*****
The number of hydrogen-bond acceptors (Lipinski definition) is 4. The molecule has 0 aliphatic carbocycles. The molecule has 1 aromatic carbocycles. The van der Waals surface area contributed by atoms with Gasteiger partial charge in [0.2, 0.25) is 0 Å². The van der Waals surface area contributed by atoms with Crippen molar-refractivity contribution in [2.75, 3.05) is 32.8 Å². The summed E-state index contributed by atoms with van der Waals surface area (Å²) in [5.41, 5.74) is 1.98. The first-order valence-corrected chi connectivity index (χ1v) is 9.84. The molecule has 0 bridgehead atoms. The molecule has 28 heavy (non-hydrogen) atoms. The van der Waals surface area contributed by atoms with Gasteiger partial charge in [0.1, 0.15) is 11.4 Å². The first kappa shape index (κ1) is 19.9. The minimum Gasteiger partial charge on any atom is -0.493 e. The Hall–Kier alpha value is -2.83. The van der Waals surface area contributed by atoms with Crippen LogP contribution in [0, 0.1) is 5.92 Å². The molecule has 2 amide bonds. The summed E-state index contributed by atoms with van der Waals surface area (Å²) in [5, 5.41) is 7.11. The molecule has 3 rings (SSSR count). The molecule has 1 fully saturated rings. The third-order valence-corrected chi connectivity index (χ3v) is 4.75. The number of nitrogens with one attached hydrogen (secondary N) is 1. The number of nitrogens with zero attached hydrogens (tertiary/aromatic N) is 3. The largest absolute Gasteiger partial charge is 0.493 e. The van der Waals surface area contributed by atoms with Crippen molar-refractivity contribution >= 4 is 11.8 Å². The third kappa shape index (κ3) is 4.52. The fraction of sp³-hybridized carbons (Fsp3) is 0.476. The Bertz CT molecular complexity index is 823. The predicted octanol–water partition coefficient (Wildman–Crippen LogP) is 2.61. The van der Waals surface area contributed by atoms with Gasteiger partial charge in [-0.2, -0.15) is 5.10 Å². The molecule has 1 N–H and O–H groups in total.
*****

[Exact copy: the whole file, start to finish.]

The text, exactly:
The number of hydrogen-bond acceptors (Lipinski definition) is 4. The molecule has 0 aliphatic carbocycles. The molecule has 1 aromatic carbocycles. The van der Waals surface area contributed by atoms with Gasteiger partial charge in [0.2, 0.25) is 0 Å². The van der Waals surface area contributed by atoms with Crippen molar-refractivity contribution in [2.75, 3.05) is 32.8 Å². The summed E-state index contributed by atoms with van der Waals surface area (Å²) in [5.41, 5.74) is 1.98. The first-order valence-corrected chi connectivity index (χ1v) is 9.84. The molecule has 0 bridgehead atoms. The molecule has 28 heavy (non-hydrogen) atoms. The van der Waals surface area contributed by atoms with Gasteiger partial charge in [0.1, 0.15) is 11.4 Å². The first kappa shape index (κ1) is 19.9. The minimum Gasteiger partial charge on any atom is -0.493 e. The Hall–Kier alpha value is -2.83. The van der Waals surface area contributed by atoms with Crippen LogP contribution in [0, 0.1) is 5.92 Å². The molecule has 2 amide bonds. The summed E-state index contributed by atoms with van der Waals surface area (Å²) in [5, 5.41) is 7.11. The molecule has 3 rings (SSSR count). The molecule has 1 fully saturated rings. The third-order valence-corrected chi connectivity index (χ3v) is 4.75. The number of nitrogens with one attached hydrogen (secondary N) is 1. The number of nitrogens with zero attached hydrogens (tertiary/aromatic N) is 3. The largest absolute Gasteiger partial charge is 0.493 e. The van der Waals surface area contributed by atoms with Crippen molar-refractivity contribution >= 4 is 11.8 Å². The third kappa shape index (κ3) is 4.52. The fraction of sp³-hybridized carbons (Fsp3) is 0.476. The Bertz CT molecular complexity index is 823. The predicted octanol–water partition coefficient (Wildman–Crippen LogP) is 2.61. The van der Waals surface area contributed by atoms with Gasteiger partial charge in [-0.2, -0.15) is 5.10 Å². The molecule has 1 N–H and O–H groups in total.